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4 Example: Maintenance Training for a High Voltage Circuit Breaker

The following section describes a learning application that was developed for the maintenance of a high voltage circuit breaker [25]. Using the learning environment, technicians shall be prepared for acting safely and confidently in their future working environment. In this regard being able to internalize how to handle dangerous and complex processes is essential. This knowledge forms the basis for safe handling in the real working environment. [7]

Consequently the first learning module deals with the exploration of the high voltage circuit breaker and its two main components: three pole columns and the operating mechanism.

So far 2D-drawings (e.g. exploded view drawings) were widely used within technical trainings and are well known from user manuals. Assigning the assembly parts and their denomination using these drawings is a behavioristic learning strategy that might be suitable for easy assembly structures. In case of the operating mechanism that contains many single parts, the use of a 2D-drawing (Fig. 3a) is limited because it shows only one predefined perspective and exactly one state of the device. For the transfer to other states of the operating mechanism a higher capability of abstraction is required.

The virtual learning environment introduces a constructivist approach that connects the well-known 2D drawing with an interactive model (Fig. 3b) of the operating mechanism. Users can explore the device individually according to their demands. Used in classroom training, the mechanical behavior is no longer only presented in a teacher-centered approach. Users can now explore the components and the functionality by interactively using the virtual model on a laptop or an immersive VR system. It can be summarized that factual knowledge can be designed in a behavioristic manner in case of comparatively easy models (e.g. easy assignment tasks). For more complex systems it is recommended to extend the approach to a constructive one.

Fig. 3. (a) 2D drawing and (b) virtual model of the operating mechanism

In the second learning module technicians can make themselves familiar with bestpractice solutions of chosen maintenance tasks. The visualized tasks were chosen because of their relevance and their complexity. Together with the technical experts the working processes were discussed, whereas it could be recognized that the discussion that is accompanied by a visual tool is much more intensive than just talking about a process. Before using VR based environments the work process was explained by using written manuals, checklists and videos. The use of a video is a mainly cognitivistic approach where the learner observes another person handling a situation and transfers the knowledge gained to their own task. In many situations videos are well suited, e.g. to have it available on mobile devices and to remember single working steps.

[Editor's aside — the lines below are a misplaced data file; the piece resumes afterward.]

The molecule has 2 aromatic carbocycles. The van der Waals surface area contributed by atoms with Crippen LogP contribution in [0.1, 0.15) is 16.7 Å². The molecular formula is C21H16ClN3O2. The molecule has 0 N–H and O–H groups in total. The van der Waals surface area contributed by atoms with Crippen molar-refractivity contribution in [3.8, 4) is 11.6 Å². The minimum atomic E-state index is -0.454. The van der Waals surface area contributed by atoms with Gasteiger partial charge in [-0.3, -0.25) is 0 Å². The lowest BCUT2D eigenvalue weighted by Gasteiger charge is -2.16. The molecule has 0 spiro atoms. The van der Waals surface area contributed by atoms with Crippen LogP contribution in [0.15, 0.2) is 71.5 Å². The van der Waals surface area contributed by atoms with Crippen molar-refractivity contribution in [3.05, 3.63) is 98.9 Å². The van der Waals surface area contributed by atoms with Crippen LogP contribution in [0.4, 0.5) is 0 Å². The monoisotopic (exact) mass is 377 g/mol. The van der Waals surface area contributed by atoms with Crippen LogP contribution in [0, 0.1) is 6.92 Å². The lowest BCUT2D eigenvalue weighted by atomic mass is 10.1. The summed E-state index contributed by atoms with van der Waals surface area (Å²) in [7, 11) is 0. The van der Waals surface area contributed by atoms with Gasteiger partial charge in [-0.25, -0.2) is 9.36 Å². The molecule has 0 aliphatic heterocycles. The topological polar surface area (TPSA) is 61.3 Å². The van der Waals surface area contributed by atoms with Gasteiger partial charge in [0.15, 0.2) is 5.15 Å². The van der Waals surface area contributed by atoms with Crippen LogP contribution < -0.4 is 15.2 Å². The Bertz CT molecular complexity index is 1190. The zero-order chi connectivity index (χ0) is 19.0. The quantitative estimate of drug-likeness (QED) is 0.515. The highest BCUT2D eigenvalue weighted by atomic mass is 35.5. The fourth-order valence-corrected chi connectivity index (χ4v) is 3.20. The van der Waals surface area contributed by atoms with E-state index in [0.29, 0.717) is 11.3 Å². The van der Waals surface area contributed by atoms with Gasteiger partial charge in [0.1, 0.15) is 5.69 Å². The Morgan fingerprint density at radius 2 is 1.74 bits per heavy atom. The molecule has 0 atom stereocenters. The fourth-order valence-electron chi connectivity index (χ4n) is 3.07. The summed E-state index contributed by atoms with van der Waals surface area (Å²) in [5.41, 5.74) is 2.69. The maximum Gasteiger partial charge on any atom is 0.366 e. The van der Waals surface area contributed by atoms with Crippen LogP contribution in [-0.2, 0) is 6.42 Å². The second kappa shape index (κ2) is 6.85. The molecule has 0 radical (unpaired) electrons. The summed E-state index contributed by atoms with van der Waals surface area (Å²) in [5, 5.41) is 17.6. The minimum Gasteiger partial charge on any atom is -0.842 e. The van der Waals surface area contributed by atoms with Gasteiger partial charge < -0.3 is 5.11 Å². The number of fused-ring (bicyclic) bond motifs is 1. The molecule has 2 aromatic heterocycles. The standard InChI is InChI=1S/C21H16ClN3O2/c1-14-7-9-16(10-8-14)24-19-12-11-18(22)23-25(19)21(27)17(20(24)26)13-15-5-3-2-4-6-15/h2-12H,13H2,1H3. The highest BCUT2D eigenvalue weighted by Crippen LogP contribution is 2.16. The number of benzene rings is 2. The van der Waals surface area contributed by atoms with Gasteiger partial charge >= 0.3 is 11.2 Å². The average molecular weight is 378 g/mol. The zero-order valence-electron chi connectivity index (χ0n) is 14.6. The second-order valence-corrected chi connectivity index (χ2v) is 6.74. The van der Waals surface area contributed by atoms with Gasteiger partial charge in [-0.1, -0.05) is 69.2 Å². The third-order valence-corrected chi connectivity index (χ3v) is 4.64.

For more complex tasks a feedback from the system and the opportunity of interacting and getting further information is necessary. In the virtual learning environment a work step is described by a set of predefined animations and actions that were developed together with the technical experts, enhanced by additional information that can be accessed from the virtual scene or from a checklist. This design is following a constructive approach.

Fig. 4. Best practice solution combining animations, a checklist and different media

The learning modules are suitable for learning groups of different levels of expertise. For the learning application presented, the taxonomy of Bloom can be interpreted as follows:

1. Knowledge: The learner can assign the parts and assembly groups of the pole column and the operating mechanism of one type of high voltage circuit breaker, knows how SF6 the isolating gas within the pole column behaves in case of compression and in which order working steps have to be executed.

2. Comprehension: The learner explains the functional processes of the operating mechanism, the pole column and the coupling between as well as the changes of gas and electricity during runtime.

3. Application: The learner can apply the knowledge to other types of high voltage circuit breakers.

4. Analysis: The learner can divide a real task into subtasks and can use his/her knowledge for problem-solving. Factual knowledge and process knowledge are used for understanding, analyzing and solving the problem.

5. Synthesis: Learners can solve problems that were not part of their qualification. Because of their knowledge and experience they can recognize relations and develop new solutions.

6. Evaluation: The learner has a far-reaching overview from technical as well as from the economical point of view. This gives him the ability to distinguish between different solutions following the companies interests. The learner is also able to transfer his/her knowledge to colleagues in a suitable manner.

 
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